City crews have been busy scoping, sawing, pruning, hauling, chipping and raking after Mother Nature finished whipping up a windstorm that some trees couldn’t stand up to earlier this week.
“We’ve been going steady since Monday afternoon,” said Kyle Pressick, Forestry Pruning Leader. “We’re hoping to get caught up as quickly as we can this week.”
Strong wind gusts did damage to trees across the city on Monday. Like this 40-ish-year-old poplar in a naturalized area on Laurier Drive in the city’s west end that suffered a severe tear to a low limb.
By Tuesday, City forestry teams and arborists had been to the site with chippers, saws and other tools to even out the tear, making a smooth surface so that water would have less of a path into the tree’s inner structure. And to ensure the site was safe.
And then to cut into smaller chunks the damaged pieces for pick up.
On Wednesday, the chipping unit revved to life.
From there the ground was raked and the chips trucked to City-owned sites where they’re used, if they don’t have disease, in tree planting sites and mulch beds
Strong winds, strong response
The fate of the poplar on Laurier Drive is the story of one tree in the 380,000 trees in what the City calls its urban canopy. It’s lovely to have trees nearby. It’s impossible to imagine a city without trees. But the weather doesn’t always care.
Storms and strong winds can break large branches and take down mature trees. In heavy winds, large mature trees can even act like a lever against themselves. The taller the tree, the more force along its trunk and root system.
The City quickly responds to downed trees to protect people, property and the environment. The first step is always to conduct a field level hazard assessment to figure out how much work has to be done and how tricky it might be.
The goal is to keep people enjoying trees and green space safely.
Dead trees fall first, right? Not so fast
Trees most commonly fail in winds stronger than 50km/h. Depending on the condition of the tree itself, as well as site conditions (high water saturation, the extent of root structure) damage can happen at lower wind speeds, too.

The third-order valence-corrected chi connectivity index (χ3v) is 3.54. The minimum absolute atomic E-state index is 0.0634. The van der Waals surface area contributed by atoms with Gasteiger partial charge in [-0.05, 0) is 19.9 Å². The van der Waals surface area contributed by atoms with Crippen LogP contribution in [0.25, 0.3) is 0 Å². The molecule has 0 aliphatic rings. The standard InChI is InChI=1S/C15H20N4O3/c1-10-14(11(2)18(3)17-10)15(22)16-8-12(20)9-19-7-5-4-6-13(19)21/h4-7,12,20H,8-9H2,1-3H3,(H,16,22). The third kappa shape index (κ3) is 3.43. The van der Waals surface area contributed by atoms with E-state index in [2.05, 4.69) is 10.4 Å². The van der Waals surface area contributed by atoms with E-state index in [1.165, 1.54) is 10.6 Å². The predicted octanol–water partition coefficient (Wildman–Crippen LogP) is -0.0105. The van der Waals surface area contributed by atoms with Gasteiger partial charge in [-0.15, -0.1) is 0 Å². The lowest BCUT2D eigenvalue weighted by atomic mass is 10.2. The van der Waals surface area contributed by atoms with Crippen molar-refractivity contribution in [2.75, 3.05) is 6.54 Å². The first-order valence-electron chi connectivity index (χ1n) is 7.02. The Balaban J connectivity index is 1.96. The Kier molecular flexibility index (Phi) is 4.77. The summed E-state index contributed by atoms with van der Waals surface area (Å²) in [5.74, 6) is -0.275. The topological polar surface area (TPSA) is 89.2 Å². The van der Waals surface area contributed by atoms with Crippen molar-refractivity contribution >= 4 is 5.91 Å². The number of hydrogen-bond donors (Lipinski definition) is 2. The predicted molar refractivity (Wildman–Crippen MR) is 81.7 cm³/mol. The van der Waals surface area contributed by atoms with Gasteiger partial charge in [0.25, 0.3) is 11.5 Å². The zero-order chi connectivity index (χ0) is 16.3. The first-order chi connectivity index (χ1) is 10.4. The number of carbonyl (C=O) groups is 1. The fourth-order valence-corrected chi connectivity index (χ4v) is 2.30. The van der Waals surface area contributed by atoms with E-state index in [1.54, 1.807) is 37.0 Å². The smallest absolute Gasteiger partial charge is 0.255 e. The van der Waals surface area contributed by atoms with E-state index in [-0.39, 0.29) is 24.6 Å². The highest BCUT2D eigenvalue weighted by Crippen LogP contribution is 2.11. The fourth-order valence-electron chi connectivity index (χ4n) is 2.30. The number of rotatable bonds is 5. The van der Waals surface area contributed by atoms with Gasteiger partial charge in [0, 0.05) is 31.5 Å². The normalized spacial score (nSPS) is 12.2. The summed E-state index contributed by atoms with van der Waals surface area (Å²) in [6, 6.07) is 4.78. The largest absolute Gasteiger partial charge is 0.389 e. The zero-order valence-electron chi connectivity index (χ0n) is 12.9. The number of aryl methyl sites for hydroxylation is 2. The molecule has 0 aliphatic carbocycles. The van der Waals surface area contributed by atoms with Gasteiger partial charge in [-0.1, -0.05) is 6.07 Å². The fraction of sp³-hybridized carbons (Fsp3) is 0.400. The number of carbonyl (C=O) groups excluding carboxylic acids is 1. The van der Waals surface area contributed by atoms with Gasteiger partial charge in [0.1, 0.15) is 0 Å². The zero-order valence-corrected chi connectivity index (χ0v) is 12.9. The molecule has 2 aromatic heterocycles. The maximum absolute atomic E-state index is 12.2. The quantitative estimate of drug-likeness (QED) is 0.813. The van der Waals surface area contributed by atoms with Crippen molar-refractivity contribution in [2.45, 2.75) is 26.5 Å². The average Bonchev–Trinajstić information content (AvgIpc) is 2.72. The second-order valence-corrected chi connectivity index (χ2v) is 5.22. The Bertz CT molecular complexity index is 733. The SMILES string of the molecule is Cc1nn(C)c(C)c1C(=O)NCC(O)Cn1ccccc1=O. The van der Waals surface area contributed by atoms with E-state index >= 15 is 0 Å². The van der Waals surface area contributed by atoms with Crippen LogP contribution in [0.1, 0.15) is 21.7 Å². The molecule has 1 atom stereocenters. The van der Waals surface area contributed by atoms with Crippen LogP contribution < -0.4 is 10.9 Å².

“It’s tricky, and there are more factors than just the age of a tree and speed of the wind,” said Pressick.
A common misconception is that dead trees and limbs will fail in high winds. But leafless trees are also, in a way, protected from the wind. It’s like a sailboat, said Pressick. No sail means no movement. In a similar way, trees without wind-catching leaves mean branches don’t move as much, reducing the chances of a wind-caused break.
There were lots of leaves on that Laurier Drive poplar, after all.
Use the app
Please use the 311 app to report downed trees on public property. If there is an immediate safety concern, call 311. The City will send a forester to inspect the tree and remove branches if they are damaged.
Find more information about trees and storms.
Remember to give City teams room to work safely and efficiently.
What to do on private property
The first step is to stay safe. Call an arborist or contact the City for a tree assessment. You can cut down the tree yourself provided it is on your private property, but always use proper protective equipment including safety glasses and solid-toed boots.
Storing or improperly disposing of trees and wood can spread disease and infestations. Please dispose of tree material by taking it to an Eco Station. Smaller branches can be tied in bunches no more than four feet long and 20 kg in weight, and left for curbside pickup.
Editor’s Note: the pic at the top of the post shows City of Edmonton crews cleaning up on Wednesday, July 15, after wind damaged a 40-year-old poplar near 145 Street and Laurier Drive.